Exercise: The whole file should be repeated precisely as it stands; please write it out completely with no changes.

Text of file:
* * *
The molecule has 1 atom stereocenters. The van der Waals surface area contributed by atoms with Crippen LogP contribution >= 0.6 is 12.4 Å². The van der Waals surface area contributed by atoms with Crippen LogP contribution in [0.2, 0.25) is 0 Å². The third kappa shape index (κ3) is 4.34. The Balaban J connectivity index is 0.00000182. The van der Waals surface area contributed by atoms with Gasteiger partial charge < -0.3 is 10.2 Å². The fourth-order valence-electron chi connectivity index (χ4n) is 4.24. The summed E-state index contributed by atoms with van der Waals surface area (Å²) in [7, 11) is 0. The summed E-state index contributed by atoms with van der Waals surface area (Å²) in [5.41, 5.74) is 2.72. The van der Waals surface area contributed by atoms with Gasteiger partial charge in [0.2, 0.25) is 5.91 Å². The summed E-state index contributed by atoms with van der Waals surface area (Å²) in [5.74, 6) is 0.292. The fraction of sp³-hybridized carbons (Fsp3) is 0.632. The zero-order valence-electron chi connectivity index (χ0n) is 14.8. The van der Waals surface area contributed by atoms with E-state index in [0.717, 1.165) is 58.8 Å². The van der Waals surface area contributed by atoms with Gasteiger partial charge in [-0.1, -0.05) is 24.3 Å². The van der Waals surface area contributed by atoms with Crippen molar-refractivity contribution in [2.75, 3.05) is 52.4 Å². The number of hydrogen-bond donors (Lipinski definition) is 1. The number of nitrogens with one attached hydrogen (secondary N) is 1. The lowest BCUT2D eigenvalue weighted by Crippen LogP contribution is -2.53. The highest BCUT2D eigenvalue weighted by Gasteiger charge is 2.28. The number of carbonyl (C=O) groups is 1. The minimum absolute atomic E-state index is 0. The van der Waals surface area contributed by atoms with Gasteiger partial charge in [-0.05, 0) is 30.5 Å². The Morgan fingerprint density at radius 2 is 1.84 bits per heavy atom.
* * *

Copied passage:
The molecule has 1 atom stereocenters. The van der Waals surface area contributed by atoms with Crippen LogP contribution >= 0.6 is 12.4 Å². The van der Waals surface area contributed by atoms with Crippen LogP contribution in [0.2, 0.25) is 0 Å². The third kappa shape index (κ3) is 4.34. The Balaban J connectivity index is 0.00000182. The van der Waals surface area contributed by atoms with Gasteiger partial charge < -0.3 is 10.2 Å². The fourth-order valence-electron chi connectivity index (χ4n) is 4.24. The summed E-state index contributed by atoms with van der Waals surface area (Å²) in [7, 11) is 0. The summed E-state index contributed by atoms with van der Waals surface area (Å²) in [5.41, 5.74) is 2.72. The van der Waals surface area contributed by atoms with Gasteiger partial charge in [0.2, 0.25) is 5.91 Å². The summed E-state index contributed by atoms with van der Waals surface area (Å²) in [5.74, 6) is 0.292. The fraction of sp³-hybridized carbons (Fsp3) is 0.632. The zero-order valence-electron chi connectivity index (χ0n) is 14.8. The van der Waals surface area contributed by atoms with E-state index in [0.717, 1.165) is 58.8 Å². The van der Waals surface area contributed by atoms with Gasteiger partial charge in [-0.1, -0.05) is 24.3 Å². The van der Waals surface area contributed by atoms with Crippen molar-refractivity contribution in [2.75, 3.05) is 52.4 Å². The number of hydrogen-bond donors (Lipinski definition) is 1. The number of nitrogens with one attached hydrogen (secondary N) is 1. The lowest BCUT2D eigenvalue weighted by Crippen LogP contribution is -2.53. The highest BCUT2D eigenvalue weighted by Gasteiger charge is 2.28. The number of carbonyl (C=O) groups is 1. The minimum absolute atomic E-state index is 0. The van der Waals surface area contributed by atoms with Gasteiger partial charge in [-0.05, 0) is 30.5 Å². The Morgan fingerprint density at radius 2 is 1.84 bits per heavy atom.